Learning Communities Provide Support and Motivation

This fall, the concept of learning communities will be implemented at Jackson State Community College. Two new communities have been formed to give students with similar backgrounds and interests the opportunity to meet and learn together. One group is focused on single parents and another group is for students interested in learning from a multicultural perspective.

Learning communities are not a new concept. They have been utilized at campuses around the country. Their purpose is for groups of students with like-minded goals and shared life experiences to complete their courses together. These communities are closely related to the cohort style that is popular in so many college and university settings.

Dr. Liz Mayo, assistant professor of English, formed the group for single parents. When asked why these groups are important, Mayo states, Learning communities help to forge a social bond where other community college studentsall of whom leave campus at the end of the dayhave a harder time making these connections.

It is noted that there is a large population of single parents attending classes at JSCC. Mayo felt compelled to establish learning communities after becoming aware of the special circumstances that this population of students is up against. I was once a single-working mother, Mayo states. I know that having the emotional support and motivation from other like-minded students should and can help these students complete their programs.

A multicultural learning community is also being established for the fall semester. Dr. Anna Esquivel, assistant professor of English, differentiates this group from the single parents group noting, The multicultural cohort is designed to reflect on how individual experiences and social environments are connected to writing and communication skills. Like the single-parents group, assignments and activities will allow students to think critically about their own experiences and to connect with the experiences of others in the class.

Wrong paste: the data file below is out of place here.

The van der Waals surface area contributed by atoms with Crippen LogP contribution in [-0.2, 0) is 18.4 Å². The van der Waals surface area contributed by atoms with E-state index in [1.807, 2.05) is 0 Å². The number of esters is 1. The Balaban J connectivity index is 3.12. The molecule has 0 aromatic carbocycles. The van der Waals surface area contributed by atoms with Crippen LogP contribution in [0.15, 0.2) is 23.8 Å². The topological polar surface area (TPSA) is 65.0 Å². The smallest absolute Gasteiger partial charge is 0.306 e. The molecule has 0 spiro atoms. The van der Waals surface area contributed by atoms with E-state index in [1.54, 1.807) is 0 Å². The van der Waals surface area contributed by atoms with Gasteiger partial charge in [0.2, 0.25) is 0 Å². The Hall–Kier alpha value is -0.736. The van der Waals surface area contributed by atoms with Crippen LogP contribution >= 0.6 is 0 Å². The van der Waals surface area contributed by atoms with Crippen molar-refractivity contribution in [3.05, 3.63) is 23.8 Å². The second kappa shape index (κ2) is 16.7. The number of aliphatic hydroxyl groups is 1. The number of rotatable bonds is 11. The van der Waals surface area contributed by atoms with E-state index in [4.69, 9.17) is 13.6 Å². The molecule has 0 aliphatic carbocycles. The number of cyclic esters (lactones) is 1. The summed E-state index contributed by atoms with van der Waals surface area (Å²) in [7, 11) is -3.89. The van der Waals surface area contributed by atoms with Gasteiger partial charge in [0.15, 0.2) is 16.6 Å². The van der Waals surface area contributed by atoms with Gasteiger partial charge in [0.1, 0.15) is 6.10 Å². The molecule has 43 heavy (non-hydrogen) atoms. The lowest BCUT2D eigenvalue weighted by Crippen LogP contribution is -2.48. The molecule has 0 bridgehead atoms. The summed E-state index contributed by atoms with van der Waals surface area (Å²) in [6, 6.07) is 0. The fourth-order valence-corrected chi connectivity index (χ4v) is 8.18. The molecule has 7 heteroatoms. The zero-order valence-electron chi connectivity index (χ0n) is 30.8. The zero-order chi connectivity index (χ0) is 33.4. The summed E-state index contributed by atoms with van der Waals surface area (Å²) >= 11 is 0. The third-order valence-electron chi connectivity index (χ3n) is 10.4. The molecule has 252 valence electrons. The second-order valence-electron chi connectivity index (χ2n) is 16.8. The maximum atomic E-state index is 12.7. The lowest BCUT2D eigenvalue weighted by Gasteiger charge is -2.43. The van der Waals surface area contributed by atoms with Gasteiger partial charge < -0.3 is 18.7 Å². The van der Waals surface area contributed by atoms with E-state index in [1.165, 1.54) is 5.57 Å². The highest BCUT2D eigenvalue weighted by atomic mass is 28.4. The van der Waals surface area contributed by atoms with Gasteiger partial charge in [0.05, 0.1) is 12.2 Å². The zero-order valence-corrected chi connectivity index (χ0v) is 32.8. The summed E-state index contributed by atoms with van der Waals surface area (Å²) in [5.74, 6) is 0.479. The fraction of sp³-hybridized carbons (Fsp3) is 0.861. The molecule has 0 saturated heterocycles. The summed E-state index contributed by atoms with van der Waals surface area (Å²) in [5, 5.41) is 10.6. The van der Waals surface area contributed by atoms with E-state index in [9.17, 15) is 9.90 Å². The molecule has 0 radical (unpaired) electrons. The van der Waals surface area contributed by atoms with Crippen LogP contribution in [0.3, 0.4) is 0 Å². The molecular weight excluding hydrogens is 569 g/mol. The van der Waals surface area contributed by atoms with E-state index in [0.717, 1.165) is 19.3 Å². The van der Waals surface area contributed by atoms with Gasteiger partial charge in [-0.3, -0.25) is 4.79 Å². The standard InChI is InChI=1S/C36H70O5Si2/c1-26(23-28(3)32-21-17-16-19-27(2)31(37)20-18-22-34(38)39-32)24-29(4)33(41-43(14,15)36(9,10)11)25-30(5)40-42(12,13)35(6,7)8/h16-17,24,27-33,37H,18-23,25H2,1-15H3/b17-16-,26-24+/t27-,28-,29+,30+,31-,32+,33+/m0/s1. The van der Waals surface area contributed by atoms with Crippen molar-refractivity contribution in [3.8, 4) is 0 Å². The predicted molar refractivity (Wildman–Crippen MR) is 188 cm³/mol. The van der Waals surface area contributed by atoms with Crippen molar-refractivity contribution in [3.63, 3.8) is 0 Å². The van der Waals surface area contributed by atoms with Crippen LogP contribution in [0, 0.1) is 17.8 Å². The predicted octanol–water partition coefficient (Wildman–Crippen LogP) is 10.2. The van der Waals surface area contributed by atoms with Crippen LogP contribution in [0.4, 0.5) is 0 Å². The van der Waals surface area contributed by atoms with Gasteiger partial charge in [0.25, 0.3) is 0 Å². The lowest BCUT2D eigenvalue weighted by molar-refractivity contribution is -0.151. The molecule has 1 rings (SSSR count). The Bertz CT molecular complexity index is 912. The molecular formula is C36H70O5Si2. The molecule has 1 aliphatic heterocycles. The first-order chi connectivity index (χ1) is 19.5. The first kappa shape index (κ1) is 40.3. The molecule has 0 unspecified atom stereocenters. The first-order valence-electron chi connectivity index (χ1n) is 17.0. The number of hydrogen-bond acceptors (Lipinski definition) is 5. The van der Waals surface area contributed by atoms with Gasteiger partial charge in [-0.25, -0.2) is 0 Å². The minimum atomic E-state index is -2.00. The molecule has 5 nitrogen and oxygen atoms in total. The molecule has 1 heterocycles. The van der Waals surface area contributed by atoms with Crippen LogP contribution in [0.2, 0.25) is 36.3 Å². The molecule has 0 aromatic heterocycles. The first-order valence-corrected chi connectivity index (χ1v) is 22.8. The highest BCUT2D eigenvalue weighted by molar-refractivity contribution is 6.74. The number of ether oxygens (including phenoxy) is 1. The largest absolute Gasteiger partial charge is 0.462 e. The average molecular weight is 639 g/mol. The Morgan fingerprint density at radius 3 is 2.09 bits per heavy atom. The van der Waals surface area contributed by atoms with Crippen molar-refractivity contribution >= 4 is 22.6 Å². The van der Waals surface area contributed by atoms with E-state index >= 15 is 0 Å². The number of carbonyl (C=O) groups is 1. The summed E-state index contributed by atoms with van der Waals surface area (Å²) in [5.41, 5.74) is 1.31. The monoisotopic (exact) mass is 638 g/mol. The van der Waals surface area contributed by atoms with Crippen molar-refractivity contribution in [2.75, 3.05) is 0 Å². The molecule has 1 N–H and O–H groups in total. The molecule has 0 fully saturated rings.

At the heart of both of these learning communities is student success and retention. Both Mayo and Esquivel have pointed to the successes of similar programs at other colleges and universities across the state. It was felt that those successes could and should be modeled at Jackson State.

Esquivel notes that students typically seek out campus organizations and groups for support and identification. Many of my students and I have talked about their desire for a more active campus experiencemore opportunities to interact with their peers, professors, and staff outside of the classroom, states Esquivel. It is hoped that the creation of these communities will go a long way to fill this need.

Mayo and Esquivel should be contacted for more information about learning communities. Call Jackson State at 731-424-3520. Dr. Mayos extension is 50258, or email her at lmayo6@jscc.edu. Dr. Esquivels extension is 50217, or email her at aesquivel@jscc.edu.